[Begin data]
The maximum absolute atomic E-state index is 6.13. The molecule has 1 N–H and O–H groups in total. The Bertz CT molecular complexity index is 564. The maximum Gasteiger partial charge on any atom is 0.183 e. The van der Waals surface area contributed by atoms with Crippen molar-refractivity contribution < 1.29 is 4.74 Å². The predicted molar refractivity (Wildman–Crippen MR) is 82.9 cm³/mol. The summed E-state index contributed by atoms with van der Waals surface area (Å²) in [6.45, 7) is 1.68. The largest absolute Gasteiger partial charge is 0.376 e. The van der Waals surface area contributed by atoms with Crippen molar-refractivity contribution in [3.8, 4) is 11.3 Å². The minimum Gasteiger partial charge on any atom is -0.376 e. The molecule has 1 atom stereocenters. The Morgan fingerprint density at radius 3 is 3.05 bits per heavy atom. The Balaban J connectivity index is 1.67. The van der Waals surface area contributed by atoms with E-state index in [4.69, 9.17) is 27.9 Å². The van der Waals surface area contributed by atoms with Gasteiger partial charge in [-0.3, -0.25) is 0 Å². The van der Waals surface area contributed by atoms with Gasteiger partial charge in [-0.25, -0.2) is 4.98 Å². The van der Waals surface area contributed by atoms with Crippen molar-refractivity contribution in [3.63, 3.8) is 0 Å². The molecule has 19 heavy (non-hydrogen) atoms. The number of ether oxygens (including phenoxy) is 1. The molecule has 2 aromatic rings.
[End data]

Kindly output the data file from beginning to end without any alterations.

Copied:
The maximum absolute atomic E-state index is 6.13. The molecule has 1 N–H and O–H groups in total. The Bertz CT molecular complexity index is 564. The maximum Gasteiger partial charge on any atom is 0.183 e. The van der Waals surface area contributed by atoms with Crippen molar-refractivity contribution < 1.29 is 4.74 Å². The predicted molar refractivity (Wildman–Crippen MR) is 82.9 cm³/mol. The summed E-state index contributed by atoms with van der Waals surface area (Å²) in [6.45, 7) is 1.68. The largest absolute Gasteiger partial charge is 0.376 e. The van der Waals surface area contributed by atoms with Crippen molar-refractivity contribution in [3.8, 4) is 11.3 Å². The minimum Gasteiger partial charge on any atom is -0.376 e. The molecule has 1 atom stereocenters. The Morgan fingerprint density at radius 3 is 3.05 bits per heavy atom. The Balaban J connectivity index is 1.67. The van der Waals surface area contributed by atoms with E-state index in [4.69, 9.17) is 27.9 Å². The van der Waals surface area contributed by atoms with Gasteiger partial charge in [-0.3, -0.25) is 0 Å². The van der Waals surface area contributed by atoms with Gasteiger partial charge in [-0.25, -0.2) is 4.98 Å². The van der Waals surface area contributed by atoms with Crippen molar-refractivity contribution in [3.63, 3.8) is 0 Å². The molecule has 19 heavy (non-hydrogen) atoms. The number of ether oxygens (including phenoxy) is 1. The molecule has 2 aromatic rings.